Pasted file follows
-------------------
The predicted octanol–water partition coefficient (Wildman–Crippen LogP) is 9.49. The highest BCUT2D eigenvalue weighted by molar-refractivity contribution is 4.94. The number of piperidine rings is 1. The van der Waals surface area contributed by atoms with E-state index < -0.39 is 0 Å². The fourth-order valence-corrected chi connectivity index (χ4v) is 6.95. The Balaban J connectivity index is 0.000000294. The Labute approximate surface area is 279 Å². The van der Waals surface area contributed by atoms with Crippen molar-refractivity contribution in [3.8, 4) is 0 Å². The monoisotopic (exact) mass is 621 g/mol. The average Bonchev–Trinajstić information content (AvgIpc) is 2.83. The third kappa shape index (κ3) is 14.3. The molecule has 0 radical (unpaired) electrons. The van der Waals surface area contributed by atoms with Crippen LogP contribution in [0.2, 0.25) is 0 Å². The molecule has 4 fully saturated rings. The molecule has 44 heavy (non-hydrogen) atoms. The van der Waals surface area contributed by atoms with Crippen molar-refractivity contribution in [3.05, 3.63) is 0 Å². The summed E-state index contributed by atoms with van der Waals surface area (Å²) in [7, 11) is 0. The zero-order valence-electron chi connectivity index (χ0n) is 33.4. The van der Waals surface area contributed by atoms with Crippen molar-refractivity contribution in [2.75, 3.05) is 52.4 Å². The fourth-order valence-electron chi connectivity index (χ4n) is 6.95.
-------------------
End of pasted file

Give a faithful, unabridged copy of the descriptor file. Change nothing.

The predicted octanol–water partition coefficient (Wildman–Crippen LogP) is 9.49. The highest BCUT2D eigenvalue weighted by molar-refractivity contribution is 4.94. The number of piperidine rings is 1. The van der Waals surface area contributed by atoms with E-state index < -0.39 is 0 Å². The fourth-order valence-corrected chi connectivity index (χ4v) is 6.95. The Balaban J connectivity index is 0.000000294. The Labute approximate surface area is 279 Å². The van der Waals surface area contributed by atoms with Crippen molar-refractivity contribution in [3.8, 4) is 0 Å². The monoisotopic (exact) mass is 621 g/mol. The average Bonchev–Trinajstić information content (AvgIpc) is 2.83. The third kappa shape index (κ3) is 14.3. The molecule has 0 radical (unpaired) electrons. The van der Waals surface area contributed by atoms with Crippen LogP contribution in [0.2, 0.25) is 0 Å². The molecule has 4 fully saturated rings. The molecule has 44 heavy (non-hydrogen) atoms. The van der Waals surface area contributed by atoms with Crippen molar-refractivity contribution in [3.05, 3.63) is 0 Å². The summed E-state index contributed by atoms with van der Waals surface area (Å²) in [7, 11) is 0. The zero-order valence-electron chi connectivity index (χ0n) is 33.4. The van der Waals surface area contributed by atoms with Crippen molar-refractivity contribution in [2.75, 3.05) is 52.4 Å². The fourth-order valence-electron chi connectivity index (χ4n) is 6.95.